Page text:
FLEX is a disposable, single use menstrual product
I've always been a tampon gal. But in the past year, the negatives of tampon usage really hit me.
“By talking about the problem openly, I was surprised to learn how many men were actually quite eager to talk about menstruation. Many had many questions that they were too afraid to ask,” Schulte said.
The disposable sanitary pad debuted in the late 19th century. It was such a taboo that a purchase involved dropping the exact sum in a box at the chemist’s counter. The pack was handed over, no words uttered. Menstrual products could not be advertised on American television until 1972. In 2015 an ad showing a runny egg yolk was questioned by New York’s subway for being too suggestive of period flow (which was the point). Squeamishness has hampered innovation.
Approved by gynecologists, Flex is said to have reduced the cramps of 70 per cent of uses, can allow you to have mess-free period sex and has no links to TSS.
The Flex Company — a feminine care company that invented FLEX, a tampon alternative that offers 12-hour protection and mess-free period sex.
The Flex Company's disposable menstrual "disc" is the latest product innovation to help end period shaming.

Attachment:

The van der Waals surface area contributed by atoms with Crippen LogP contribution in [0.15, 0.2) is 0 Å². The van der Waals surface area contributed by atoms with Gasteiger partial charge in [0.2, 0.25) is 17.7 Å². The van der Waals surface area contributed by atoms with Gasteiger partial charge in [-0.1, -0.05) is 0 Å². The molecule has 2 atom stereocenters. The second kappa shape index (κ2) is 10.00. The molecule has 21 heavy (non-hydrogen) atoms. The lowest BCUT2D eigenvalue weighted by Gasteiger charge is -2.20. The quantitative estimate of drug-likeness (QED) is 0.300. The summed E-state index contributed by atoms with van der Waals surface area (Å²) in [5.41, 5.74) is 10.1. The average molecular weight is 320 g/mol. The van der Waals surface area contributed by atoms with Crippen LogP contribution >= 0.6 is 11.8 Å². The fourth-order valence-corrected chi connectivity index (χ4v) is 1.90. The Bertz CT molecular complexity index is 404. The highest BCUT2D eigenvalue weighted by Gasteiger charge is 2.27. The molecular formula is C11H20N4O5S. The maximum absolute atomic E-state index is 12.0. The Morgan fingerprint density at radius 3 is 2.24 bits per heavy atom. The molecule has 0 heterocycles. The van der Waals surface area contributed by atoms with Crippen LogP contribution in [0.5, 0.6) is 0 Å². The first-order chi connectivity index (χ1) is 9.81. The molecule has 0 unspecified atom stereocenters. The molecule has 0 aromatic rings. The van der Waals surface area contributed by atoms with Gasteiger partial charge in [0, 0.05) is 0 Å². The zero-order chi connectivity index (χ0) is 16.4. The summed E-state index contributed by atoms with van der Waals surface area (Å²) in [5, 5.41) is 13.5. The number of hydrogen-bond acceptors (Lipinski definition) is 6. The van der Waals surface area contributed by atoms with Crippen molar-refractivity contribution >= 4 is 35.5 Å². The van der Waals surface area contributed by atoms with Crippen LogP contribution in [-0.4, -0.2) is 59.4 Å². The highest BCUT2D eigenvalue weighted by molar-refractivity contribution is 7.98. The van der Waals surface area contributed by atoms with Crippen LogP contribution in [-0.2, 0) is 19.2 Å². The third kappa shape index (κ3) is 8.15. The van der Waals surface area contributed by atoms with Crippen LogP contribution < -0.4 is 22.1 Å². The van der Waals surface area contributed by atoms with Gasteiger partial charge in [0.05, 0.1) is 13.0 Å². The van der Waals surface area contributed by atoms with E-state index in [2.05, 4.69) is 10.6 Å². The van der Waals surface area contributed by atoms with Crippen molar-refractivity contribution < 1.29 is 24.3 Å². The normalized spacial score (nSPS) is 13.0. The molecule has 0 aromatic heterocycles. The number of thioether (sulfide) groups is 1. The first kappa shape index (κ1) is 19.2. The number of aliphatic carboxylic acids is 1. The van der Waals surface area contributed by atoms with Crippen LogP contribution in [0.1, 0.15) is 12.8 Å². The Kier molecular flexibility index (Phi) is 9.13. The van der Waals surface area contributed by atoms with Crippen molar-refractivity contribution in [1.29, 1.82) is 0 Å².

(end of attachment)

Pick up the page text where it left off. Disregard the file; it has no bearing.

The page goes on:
Convincing a room full of investors to put money into your company is tough, convincing a room full of male venture capitalists to invest in a company while discussing yeast infections, periods and tampons is another story.
Turns out, not that many people are too stressed about period sex.
What makes it different than a regular menstrual cups, you ask?
This month, a popular rallying cry for women will get you a month's supply of health products for her, plus the chance to win some sexy swag you might not mind sharing.
If you happen to be a New Yorker, you might remember a clever, minimalist subway advertising campaign from last fall by Thinx, maker of women's panties that double as menstrual pads.
Alternatives “still constitute a small portion of sales,” cautions Svetlana Uduslivaia, head of tissue and hygiene at Euromonitor International, a global market research firm. (Note: Analysts don’t yet track the sales of most lesser-used products on the market, so aggregate data is lacking.) “They are, however, products to watch for long-term impact. As more women, especially younger women, are getting familiar with the products, they are likely to be passing on this information to their daughters.”
Flex, the tampon alternative you can wear during sex, has raised a $3 million seed round led by Vivek Ranadive’s new fund, Better Our World Ventures Fund, with participation from Cyan Banister of Founders Fund, Ellen Pao and others.
Feminine hygiene is getting a millennial-savvy update — could it leave some women behind?